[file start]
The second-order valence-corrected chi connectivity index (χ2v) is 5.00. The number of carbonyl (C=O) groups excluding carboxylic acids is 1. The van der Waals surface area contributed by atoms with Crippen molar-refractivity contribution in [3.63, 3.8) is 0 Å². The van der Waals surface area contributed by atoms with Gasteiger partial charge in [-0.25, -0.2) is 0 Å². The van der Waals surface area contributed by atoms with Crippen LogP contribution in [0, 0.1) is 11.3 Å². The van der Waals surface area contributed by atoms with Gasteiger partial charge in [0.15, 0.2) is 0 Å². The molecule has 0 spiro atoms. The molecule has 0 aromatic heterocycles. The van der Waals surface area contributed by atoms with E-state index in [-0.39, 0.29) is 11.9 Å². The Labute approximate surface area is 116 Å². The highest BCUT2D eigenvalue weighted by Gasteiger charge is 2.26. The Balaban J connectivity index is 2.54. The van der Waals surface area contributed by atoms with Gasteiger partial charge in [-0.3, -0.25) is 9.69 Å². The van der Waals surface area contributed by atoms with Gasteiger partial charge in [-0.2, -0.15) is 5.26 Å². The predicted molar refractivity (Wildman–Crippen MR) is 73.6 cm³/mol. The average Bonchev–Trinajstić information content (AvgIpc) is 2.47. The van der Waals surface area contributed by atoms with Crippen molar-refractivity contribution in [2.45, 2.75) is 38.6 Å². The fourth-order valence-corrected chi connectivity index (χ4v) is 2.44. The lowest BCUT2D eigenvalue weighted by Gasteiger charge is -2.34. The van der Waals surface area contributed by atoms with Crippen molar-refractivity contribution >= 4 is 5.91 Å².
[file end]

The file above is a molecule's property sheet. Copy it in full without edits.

The second-order valence-corrected chi connectivity index (χ2v) is 5.00. The number of carbonyl (C=O) groups excluding carboxylic acids is 1. The van der Waals surface area contributed by atoms with Crippen molar-refractivity contribution in [3.63, 3.8) is 0 Å². The van der Waals surface area contributed by atoms with Gasteiger partial charge in [-0.25, -0.2) is 0 Å². The van der Waals surface area contributed by atoms with Crippen LogP contribution in [0, 0.1) is 11.3 Å². The van der Waals surface area contributed by atoms with Gasteiger partial charge in [0.15, 0.2) is 0 Å². The molecule has 0 spiro atoms. The molecule has 0 aromatic heterocycles. The van der Waals surface area contributed by atoms with E-state index in [-0.39, 0.29) is 11.9 Å². The Labute approximate surface area is 116 Å². The highest BCUT2D eigenvalue weighted by Gasteiger charge is 2.26. The Balaban J connectivity index is 2.54. The van der Waals surface area contributed by atoms with Gasteiger partial charge in [-0.3, -0.25) is 9.69 Å². The van der Waals surface area contributed by atoms with Gasteiger partial charge in [-0.2, -0.15) is 5.26 Å². The predicted molar refractivity (Wildman–Crippen MR) is 73.6 cm³/mol. The average Bonchev–Trinajstić information content (AvgIpc) is 2.47. The van der Waals surface area contributed by atoms with Crippen molar-refractivity contribution in [2.45, 2.75) is 38.6 Å². The fourth-order valence-corrected chi connectivity index (χ4v) is 2.44. The lowest BCUT2D eigenvalue weighted by Gasteiger charge is -2.34. The van der Waals surface area contributed by atoms with Crippen molar-refractivity contribution >= 4 is 5.91 Å².